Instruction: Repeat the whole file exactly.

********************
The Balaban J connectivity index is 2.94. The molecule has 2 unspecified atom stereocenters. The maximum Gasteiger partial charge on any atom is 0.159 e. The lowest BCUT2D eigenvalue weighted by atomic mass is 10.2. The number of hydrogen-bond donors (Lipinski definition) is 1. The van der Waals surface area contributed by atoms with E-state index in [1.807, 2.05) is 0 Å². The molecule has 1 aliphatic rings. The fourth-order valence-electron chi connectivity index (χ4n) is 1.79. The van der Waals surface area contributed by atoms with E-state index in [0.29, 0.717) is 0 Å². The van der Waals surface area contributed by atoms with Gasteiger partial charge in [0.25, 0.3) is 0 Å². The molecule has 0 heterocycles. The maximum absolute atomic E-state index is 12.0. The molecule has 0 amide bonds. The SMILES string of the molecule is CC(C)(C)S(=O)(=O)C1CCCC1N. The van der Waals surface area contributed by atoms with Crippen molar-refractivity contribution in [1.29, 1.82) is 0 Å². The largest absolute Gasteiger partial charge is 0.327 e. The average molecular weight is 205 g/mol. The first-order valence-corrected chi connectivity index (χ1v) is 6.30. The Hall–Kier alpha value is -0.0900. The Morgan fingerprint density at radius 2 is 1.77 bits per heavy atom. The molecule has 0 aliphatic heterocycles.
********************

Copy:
The Balaban J connectivity index is 2.94. The molecule has 2 unspecified atom stereocenters. The maximum Gasteiger partial charge on any atom is 0.159 e. The lowest BCUT2D eigenvalue weighted by atomic mass is 10.2. The number of hydrogen-bond donors (Lipinski definition) is 1. The van der Waals surface area contributed by atoms with E-state index in [1.807, 2.05) is 0 Å². The molecule has 1 aliphatic rings. The fourth-order valence-electron chi connectivity index (χ4n) is 1.79. The van der Waals surface area contributed by atoms with E-state index in [0.29, 0.717) is 0 Å². The van der Waals surface area contributed by atoms with Gasteiger partial charge in [0.25, 0.3) is 0 Å². The molecule has 0 heterocycles. The maximum absolute atomic E-state index is 12.0. The molecule has 0 amide bonds. The SMILES string of the molecule is CC(C)(C)S(=O)(=O)C1CCCC1N. The van der Waals surface area contributed by atoms with Crippen molar-refractivity contribution in [1.29, 1.82) is 0 Å². The largest absolute Gasteiger partial charge is 0.327 e. The average molecular weight is 205 g/mol. The first-order valence-corrected chi connectivity index (χ1v) is 6.30. The Hall–Kier alpha value is -0.0900. The Morgan fingerprint density at radius 2 is 1.77 bits per heavy atom. The molecule has 0 aliphatic heterocycles.